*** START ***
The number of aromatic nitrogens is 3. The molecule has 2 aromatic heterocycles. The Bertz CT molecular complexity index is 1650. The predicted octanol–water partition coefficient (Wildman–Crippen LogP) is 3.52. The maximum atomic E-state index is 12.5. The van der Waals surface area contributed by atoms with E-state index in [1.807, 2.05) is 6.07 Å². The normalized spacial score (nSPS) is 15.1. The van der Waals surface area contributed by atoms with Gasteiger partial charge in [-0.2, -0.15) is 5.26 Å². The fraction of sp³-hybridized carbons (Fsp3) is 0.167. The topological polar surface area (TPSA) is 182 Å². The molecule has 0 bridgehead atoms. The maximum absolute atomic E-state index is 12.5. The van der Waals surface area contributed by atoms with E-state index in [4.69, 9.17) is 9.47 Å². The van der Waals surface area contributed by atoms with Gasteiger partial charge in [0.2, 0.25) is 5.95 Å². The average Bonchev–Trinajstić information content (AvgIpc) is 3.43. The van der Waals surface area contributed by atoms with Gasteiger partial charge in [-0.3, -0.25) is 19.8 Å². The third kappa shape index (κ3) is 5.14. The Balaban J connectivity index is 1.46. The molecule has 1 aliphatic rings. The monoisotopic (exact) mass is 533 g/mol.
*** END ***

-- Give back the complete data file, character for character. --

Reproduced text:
The number of aromatic nitrogens is 3. The molecule has 2 aromatic heterocycles. The Bertz CT molecular complexity index is 1650. The predicted octanol–water partition coefficient (Wildman–Crippen LogP) is 3.52. The maximum atomic E-state index is 12.5. The van der Waals surface area contributed by atoms with E-state index in [1.807, 2.05) is 6.07 Å². The normalized spacial score (nSPS) is 15.1. The van der Waals surface area contributed by atoms with Gasteiger partial charge in [-0.2, -0.15) is 5.26 Å². The fraction of sp³-hybridized carbons (Fsp3) is 0.167. The topological polar surface area (TPSA) is 182 Å². The molecule has 0 bridgehead atoms. The maximum absolute atomic E-state index is 12.5. The van der Waals surface area contributed by atoms with E-state index in [4.69, 9.17) is 9.47 Å². The van der Waals surface area contributed by atoms with Gasteiger partial charge in [0.2, 0.25) is 5.95 Å². The average Bonchev–Trinajstić information content (AvgIpc) is 3.43. The van der Waals surface area contributed by atoms with Gasteiger partial charge in [-0.3, -0.25) is 19.8 Å². The third kappa shape index (κ3) is 5.14. The Balaban J connectivity index is 1.46. The molecule has 1 aliphatic rings. The monoisotopic (exact) mass is 533 g/mol.